The circuit court didn’t erroneously exercise its discretion in reopening suppression hearing to take additional evidence in the form of dispatch recordings which the city tried, but failed, to obtain before the suppression hearing in the case.
Frank was stopped based on an anonymous tip about an intoxicated driver, and the court initially granted suppression because there was no evidence the arresting officer knew about the informant’s veracity or basis of knowledge. The city had tried to get dispatch recordings before the suppression hearing, but the sheriff wouldn’t release them without a court order because they might identify the informant. (¶¶3-6). After losing the suppression hearing the city asked again for the recordings, which this time were provided.The city then moved to reopen the evidence, a motion the court granted. And, based on the recordings, the court reconsidered the suppression motion, concluded the informant was reliable and knowledgeable, and held the stop was reasonable. (¶¶7-12).
The trial court has the discretion to reopen the evidence, State v. Vodnik, 35 Wis. 2d 741, 745, 151 N.W.2d 721 (1967), and the trial court properly exercised that discretion here. It explicitly found that the city was diligent in trying to obtain the dispatch recordings before the motion hearing and that the sheriff would not release the recordings to the city. These factual determinations are supported by the record and therefore not clearly erroneous. (¶¶18-19).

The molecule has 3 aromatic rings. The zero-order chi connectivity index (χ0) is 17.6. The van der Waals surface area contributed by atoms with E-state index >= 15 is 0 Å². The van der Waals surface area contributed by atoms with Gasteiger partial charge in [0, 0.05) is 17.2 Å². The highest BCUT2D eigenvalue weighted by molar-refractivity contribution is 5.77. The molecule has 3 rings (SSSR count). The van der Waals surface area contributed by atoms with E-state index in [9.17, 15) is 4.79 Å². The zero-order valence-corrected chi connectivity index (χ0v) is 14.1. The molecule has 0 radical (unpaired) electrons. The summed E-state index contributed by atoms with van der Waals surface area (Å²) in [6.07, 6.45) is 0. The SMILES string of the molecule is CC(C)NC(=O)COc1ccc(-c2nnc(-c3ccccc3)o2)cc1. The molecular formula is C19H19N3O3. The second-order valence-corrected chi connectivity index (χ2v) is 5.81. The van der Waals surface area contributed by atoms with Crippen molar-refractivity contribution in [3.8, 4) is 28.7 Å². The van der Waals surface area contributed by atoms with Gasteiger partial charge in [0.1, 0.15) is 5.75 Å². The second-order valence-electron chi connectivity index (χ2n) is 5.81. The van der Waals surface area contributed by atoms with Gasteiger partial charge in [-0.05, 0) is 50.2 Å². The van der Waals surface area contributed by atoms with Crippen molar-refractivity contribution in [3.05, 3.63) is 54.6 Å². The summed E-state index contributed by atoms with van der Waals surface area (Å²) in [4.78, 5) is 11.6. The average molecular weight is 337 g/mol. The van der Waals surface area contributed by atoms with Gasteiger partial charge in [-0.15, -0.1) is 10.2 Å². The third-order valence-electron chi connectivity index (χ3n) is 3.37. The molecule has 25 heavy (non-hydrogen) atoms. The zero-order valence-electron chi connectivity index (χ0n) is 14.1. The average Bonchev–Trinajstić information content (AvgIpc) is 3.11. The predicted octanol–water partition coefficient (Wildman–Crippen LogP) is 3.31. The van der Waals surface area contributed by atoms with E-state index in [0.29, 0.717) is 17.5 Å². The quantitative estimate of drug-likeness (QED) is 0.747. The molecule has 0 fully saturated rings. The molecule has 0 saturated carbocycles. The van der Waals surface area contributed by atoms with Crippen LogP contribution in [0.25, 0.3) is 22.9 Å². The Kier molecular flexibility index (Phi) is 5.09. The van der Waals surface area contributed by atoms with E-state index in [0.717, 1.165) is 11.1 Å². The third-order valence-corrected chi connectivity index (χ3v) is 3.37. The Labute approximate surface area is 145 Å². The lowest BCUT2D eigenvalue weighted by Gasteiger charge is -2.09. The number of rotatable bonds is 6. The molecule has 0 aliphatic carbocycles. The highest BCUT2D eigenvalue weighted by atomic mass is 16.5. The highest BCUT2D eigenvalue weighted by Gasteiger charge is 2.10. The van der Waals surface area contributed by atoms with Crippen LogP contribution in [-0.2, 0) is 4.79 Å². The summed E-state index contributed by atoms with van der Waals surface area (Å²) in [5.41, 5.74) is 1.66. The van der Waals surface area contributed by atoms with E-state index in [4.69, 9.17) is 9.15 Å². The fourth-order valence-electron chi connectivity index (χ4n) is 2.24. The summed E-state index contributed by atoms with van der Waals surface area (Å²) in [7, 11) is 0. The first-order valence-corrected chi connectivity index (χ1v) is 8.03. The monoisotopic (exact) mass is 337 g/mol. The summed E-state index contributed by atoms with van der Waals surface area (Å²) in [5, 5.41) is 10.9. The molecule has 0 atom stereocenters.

Further, under State v. Rutzinski, 2001 WI 22, 241 Wis. 2d 729, 623 N.W.2d 516, the trial court properly concluded that in light of the additional evidence from the dispatch tapes the informant’s tip provided a reasonable basis for the stop. The informant provided dispatch with identifying information and exposed herself to possible arrest if the tip proved to be false; she gave dispatch a description of the vehicle, the vehicle’s license plate number, and the vehicle’s location; her contemporaneous observations were corroborated by the officer and so demonstrate sufficient indicia of her basis of knowledge; and the content of the tip—that a driver at a fast-food drive-through smelled of alcohol, had slurred speech, and had an open intoxicant in the vehicle—alleged a potential imminent danger to public safety. (¶¶21-23).